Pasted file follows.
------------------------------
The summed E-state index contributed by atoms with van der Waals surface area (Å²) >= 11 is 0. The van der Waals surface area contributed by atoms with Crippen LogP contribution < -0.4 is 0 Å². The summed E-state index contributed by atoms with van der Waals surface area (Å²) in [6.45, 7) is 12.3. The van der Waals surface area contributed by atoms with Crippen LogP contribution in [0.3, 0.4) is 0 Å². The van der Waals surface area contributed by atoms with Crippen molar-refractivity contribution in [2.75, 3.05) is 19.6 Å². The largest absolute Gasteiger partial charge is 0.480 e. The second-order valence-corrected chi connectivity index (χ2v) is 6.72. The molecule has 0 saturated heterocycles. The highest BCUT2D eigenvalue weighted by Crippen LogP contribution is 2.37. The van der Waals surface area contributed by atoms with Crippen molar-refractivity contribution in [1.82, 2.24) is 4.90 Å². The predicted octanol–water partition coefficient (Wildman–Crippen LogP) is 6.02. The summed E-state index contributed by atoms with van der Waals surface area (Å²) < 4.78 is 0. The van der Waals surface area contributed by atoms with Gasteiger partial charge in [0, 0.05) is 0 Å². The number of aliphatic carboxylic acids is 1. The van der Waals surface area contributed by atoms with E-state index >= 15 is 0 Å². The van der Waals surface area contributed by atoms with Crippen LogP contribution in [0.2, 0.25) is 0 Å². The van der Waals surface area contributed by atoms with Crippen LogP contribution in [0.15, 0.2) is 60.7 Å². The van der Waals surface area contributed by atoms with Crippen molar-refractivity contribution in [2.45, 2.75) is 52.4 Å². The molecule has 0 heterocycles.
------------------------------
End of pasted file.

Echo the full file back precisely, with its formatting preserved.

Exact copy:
The summed E-state index contributed by atoms with van der Waals surface area (Å²) >= 11 is 0. The van der Waals surface area contributed by atoms with Crippen LogP contribution < -0.4 is 0 Å². The summed E-state index contributed by atoms with van der Waals surface area (Å²) in [6.45, 7) is 12.3. The van der Waals surface area contributed by atoms with Crippen LogP contribution in [0.3, 0.4) is 0 Å². The van der Waals surface area contributed by atoms with Crippen molar-refractivity contribution in [2.75, 3.05) is 19.6 Å². The largest absolute Gasteiger partial charge is 0.480 e. The second-order valence-corrected chi connectivity index (χ2v) is 6.72. The molecule has 0 saturated heterocycles. The highest BCUT2D eigenvalue weighted by Crippen LogP contribution is 2.37. The van der Waals surface area contributed by atoms with Crippen molar-refractivity contribution in [1.82, 2.24) is 4.90 Å². The predicted octanol–water partition coefficient (Wildman–Crippen LogP) is 6.02. The summed E-state index contributed by atoms with van der Waals surface area (Å²) < 4.78 is 0. The van der Waals surface area contributed by atoms with Gasteiger partial charge in [0, 0.05) is 0 Å². The number of aliphatic carboxylic acids is 1. The van der Waals surface area contributed by atoms with E-state index >= 15 is 0 Å². The van der Waals surface area contributed by atoms with Crippen LogP contribution in [0.2, 0.25) is 0 Å². The van der Waals surface area contributed by atoms with Crippen LogP contribution in [0.15, 0.2) is 60.7 Å². The van der Waals surface area contributed by atoms with Crippen molar-refractivity contribution in [2.45, 2.75) is 52.4 Å². The molecule has 0 heterocycles.